If you’ve tried everything else and still feel you need some help, then it might be worth exploring some of the sleep tech that’s out there. Just make sure you’ve got your eyes wide open when you’re doing your research.

Dr Browning’s top sleep tips

Make time to “brain dump”. Often, we don’t make time to think about things during the day, so schedule some time in and write down what’s on your mind.

As we get older our circadian rhythm sometimes starts to shift, which can make us want to go to bed early and wake up early. If you want to stay awake in the evenings for a bit longer, try increasing your light exposure in the afternoon and evening. Only start to dim the lights when you want to tell your body it’s time to get ready to sleep.

Cotton, wool or bamboo are natural fibres which allow air to flow. They can also wick away moisture to keep you dry in the night and prevent overheating.

Steven Shaw

Written by Steven Shaw he/him


Steven Shaw has been a freelance writer for a variety of outlets, most notably TechRadar. His degree in Medieval History prepared him less adequately for his career than you might expect, but the years spent working in technology focused retail were much more helpful.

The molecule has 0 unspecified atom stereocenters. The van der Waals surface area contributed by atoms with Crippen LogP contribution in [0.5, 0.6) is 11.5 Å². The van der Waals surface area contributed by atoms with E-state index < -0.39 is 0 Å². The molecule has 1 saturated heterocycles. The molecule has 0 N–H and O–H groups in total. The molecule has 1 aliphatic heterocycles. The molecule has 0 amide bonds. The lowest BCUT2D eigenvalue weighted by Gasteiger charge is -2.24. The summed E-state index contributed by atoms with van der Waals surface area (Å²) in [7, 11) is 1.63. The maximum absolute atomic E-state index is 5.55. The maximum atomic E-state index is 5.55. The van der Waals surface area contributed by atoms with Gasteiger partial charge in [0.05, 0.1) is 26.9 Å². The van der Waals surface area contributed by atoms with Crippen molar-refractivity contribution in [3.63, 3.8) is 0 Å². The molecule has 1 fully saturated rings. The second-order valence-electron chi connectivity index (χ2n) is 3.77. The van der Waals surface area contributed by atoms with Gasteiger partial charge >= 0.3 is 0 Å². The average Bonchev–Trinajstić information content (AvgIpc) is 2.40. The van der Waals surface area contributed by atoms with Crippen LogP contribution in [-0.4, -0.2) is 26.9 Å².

Outside of work, Steven is passionate about health and fitness, and particularly enjoys high-intensity interval training, weight training, and increasingly, spending time recovering. Steven loves reading, films and a wide variety of sports. A particular highlight was watching Viv Richards and Sachin Tendulkar batting together in an exhibition match.

He wishes he could travel more. He can also tell you a lot about the Anglo-Saxons, Vikings, and Carolingians. Most of his non-work time is spent with his young children, who are the living embodiment of high-intensity training.